Nav: Home

Tasty and pink, sea urchin species may be a climate-tolerant food source

January 31, 2018

Sea urchin is a delicacy in Asia, South America, Europe, and increasingly in California, where the uniquely flavored roe, or uni, is used in sushi, gourmet cuisine, and products such as sauces and flavorings. But the urchin species currently harvested off the California coast are vulnerable to increased water temperatures and ocean acidification.

But another urchin species shows potential to become an alternative fishery in the future, according to a new study published in ICES Journal of Marine Science. The fragile pink sea urchin, in contrast to its name, is less vulnerable to the impacts of climate change than other urchin species currently fished in Southern California. Opening up the pink urchin to fishing could help relieve fishing pressure on other species, the researchers say.

"The current sea urchin fishery is experiencing existential stressors of regional warming, ocean acidification, and hypoxia. The fishery saw unprecedented reductions in marketable wild-caught urchins after the 2014 warm blob and 2015 El Niño, which decimated kelp forests (the primary food source for urchins) throughout California," explains Okinawa Institute of Science and Technology researcher Kirk Sato, lead author of the study. Sato led the study as a doctoral student at the Scripps Institution of Oceanography at the University of California San Diego.

The study found that the pink sea urchin is most abundant at a depth of 250 to 300 meters (820 to 984 feet), similar depths where spot prawn fishers set their traps, and that winter was the primary time when the urchins produced edible roe. The density, timing, and location of the urchins looked promising to support a viable fishery.

The researchers also tested some aspects of the food quality of the pink urchin roe. While some of the qualities, such as color and consistency, were a good match, they found that the pink urchin roe on average weighed 80% less than the red urchin.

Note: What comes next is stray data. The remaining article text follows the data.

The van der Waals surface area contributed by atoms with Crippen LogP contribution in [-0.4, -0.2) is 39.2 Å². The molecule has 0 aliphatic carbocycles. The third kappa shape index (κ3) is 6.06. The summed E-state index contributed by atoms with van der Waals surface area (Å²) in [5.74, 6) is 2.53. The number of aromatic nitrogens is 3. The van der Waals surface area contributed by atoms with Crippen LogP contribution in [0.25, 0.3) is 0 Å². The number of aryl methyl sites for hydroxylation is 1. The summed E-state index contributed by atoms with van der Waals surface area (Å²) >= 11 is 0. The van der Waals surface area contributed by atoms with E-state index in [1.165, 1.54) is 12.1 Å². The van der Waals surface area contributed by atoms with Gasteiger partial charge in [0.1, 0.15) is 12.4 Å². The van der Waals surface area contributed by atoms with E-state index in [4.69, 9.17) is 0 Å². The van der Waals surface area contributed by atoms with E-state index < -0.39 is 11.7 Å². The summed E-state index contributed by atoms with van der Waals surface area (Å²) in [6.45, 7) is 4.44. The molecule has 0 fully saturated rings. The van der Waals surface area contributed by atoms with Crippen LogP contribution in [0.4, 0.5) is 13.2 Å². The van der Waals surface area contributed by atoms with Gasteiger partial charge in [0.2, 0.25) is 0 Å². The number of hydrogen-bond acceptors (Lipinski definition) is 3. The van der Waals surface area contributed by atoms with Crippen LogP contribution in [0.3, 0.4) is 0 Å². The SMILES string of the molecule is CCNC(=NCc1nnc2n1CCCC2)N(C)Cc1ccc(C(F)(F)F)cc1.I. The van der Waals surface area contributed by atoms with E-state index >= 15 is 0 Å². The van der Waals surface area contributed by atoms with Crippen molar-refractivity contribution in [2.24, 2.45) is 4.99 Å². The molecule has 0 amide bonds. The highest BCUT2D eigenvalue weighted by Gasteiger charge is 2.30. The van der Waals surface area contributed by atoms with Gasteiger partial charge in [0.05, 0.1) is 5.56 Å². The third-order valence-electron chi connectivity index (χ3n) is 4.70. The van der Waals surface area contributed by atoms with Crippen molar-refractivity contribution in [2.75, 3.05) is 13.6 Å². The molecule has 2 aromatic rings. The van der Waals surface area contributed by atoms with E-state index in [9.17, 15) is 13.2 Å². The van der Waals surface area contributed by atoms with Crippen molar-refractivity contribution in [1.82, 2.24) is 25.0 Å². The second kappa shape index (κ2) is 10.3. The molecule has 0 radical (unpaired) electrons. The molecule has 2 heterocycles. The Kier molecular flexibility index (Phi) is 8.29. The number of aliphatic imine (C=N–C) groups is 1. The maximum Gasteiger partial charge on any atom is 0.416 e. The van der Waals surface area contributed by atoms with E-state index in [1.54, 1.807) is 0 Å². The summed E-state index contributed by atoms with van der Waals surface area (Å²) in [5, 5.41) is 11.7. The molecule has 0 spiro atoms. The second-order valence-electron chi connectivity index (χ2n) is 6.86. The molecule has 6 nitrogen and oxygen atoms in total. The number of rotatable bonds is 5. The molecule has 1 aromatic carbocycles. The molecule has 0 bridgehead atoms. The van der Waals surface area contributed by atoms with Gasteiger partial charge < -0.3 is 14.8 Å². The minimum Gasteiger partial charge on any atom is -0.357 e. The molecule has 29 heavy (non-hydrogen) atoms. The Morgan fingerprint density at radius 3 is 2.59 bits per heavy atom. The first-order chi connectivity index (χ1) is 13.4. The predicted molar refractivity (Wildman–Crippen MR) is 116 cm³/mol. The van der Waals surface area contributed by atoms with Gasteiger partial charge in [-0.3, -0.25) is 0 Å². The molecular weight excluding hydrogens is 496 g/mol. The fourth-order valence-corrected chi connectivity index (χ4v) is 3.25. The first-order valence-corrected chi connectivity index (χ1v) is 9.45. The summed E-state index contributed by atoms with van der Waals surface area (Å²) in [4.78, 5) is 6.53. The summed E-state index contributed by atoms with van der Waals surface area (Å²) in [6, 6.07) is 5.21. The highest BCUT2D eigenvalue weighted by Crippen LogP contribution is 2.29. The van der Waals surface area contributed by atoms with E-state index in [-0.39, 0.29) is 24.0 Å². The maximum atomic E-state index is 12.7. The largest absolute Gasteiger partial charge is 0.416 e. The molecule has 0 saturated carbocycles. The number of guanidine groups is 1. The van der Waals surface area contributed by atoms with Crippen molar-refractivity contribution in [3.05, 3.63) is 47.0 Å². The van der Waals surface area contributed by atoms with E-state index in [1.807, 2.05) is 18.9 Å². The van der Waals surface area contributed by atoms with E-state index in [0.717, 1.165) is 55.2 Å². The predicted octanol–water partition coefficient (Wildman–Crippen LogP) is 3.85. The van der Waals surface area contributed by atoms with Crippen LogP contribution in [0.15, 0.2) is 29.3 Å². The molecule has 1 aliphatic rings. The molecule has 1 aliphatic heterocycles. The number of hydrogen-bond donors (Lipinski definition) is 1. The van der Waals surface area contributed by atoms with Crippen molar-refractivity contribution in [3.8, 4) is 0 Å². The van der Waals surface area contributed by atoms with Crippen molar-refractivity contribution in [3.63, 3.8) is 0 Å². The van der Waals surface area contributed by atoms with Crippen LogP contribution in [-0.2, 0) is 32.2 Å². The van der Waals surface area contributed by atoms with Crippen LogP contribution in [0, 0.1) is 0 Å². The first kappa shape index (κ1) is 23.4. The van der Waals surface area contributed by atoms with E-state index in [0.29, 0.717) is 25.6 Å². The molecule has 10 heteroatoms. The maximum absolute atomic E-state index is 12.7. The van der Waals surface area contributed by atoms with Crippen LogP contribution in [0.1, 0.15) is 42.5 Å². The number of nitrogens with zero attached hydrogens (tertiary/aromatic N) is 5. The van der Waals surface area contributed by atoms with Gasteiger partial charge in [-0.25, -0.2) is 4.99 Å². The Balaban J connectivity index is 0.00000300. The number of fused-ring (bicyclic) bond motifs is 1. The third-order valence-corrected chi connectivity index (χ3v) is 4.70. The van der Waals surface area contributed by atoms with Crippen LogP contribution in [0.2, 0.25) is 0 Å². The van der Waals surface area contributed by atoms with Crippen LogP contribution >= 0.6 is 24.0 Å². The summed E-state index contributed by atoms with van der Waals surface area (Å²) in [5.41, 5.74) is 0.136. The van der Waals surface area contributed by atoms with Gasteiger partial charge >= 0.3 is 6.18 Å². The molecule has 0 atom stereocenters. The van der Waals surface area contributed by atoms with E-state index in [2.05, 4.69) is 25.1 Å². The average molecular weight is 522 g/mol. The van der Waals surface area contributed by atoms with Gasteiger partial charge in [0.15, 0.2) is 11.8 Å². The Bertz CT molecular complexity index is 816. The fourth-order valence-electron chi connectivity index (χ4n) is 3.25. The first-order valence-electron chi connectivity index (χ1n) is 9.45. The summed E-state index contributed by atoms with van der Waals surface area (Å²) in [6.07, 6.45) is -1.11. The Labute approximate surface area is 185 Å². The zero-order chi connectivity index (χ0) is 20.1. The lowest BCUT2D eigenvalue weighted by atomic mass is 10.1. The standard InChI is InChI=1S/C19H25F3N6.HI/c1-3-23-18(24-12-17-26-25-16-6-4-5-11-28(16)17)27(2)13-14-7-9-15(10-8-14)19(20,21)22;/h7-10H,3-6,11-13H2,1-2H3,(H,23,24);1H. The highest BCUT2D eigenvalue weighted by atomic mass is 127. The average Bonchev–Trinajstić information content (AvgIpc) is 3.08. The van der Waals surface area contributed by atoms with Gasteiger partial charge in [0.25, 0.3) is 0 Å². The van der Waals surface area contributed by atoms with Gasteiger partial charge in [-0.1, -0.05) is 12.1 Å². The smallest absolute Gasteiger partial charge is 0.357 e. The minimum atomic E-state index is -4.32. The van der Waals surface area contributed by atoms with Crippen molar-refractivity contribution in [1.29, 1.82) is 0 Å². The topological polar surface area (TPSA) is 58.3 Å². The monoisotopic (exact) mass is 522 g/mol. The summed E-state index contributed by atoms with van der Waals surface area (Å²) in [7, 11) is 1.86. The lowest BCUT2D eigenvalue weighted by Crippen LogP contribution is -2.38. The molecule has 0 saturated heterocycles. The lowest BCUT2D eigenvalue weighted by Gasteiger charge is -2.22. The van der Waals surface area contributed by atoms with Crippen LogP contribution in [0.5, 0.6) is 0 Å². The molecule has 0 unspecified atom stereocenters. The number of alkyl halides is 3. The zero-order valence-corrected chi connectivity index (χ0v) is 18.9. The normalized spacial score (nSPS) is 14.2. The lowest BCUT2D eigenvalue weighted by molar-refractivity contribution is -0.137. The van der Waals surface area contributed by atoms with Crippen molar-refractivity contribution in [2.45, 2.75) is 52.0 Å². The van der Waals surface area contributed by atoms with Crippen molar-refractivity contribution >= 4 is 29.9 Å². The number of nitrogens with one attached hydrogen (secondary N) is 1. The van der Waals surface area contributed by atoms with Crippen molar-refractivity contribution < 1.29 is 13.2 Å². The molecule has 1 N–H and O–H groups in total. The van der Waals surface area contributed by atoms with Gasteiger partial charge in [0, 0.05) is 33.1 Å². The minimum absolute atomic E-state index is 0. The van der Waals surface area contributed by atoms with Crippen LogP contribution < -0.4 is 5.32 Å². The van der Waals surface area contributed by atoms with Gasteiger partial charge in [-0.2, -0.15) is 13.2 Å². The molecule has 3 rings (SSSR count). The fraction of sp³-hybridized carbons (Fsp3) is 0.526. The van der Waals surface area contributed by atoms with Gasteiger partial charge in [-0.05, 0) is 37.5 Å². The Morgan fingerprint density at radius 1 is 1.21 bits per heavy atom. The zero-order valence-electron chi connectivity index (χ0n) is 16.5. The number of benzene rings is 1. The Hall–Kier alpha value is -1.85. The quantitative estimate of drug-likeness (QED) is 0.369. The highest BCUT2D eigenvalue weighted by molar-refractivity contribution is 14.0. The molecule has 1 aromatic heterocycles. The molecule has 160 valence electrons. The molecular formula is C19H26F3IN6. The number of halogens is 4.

The researchers suggest that legalizing the fishing of pink sea urchin as a bycatch to the prawn fishery could allow prawn fishers to sell the urchins they already catch, rather than throwing them back.

While it's not yet clear whether the pink urchin will indeed be opened up to commercial fishing, the research could help commercial fishing operations and state agencies plan for a future where climate change has made its mark on the oceans.

"As ocean oxygen content declines and acidity increases in California waters it will become increasingly important to incorporate these changes into fisheries management practices," says Scripps Institution of Oceanography researcher Lisa Levin, Sato's advisor and a study coauthor.
-end-
About California Sea Grant

NOAA's California Sea Grant College Program funds marine research, education and outreach throughout California. Our headquarters is at Scripps Institution of Oceanography, University of California, San Diego; we are one of 33 Sea Grant programs in the National Oceanic and Atmospheric Administration (NOAA), U.S. Department of Commerce.

University of California - San Diego

Related Climate Change Articles:

Mapping the path of climate change
Predicting a major transition, such as climate change, is extremely difficult, but the probabilistic framework developed by the authors is the first step in identifying the path between a shift in two environmental states.
Small change for climate change: Time to increase research funding to save the world
A new study shows that there is a huge disproportion in the level of funding for social science research into the greatest challenge in combating global warming -- how to get individuals and societies to overcome ingrained human habits to make the changes necessary to mitigate climate change.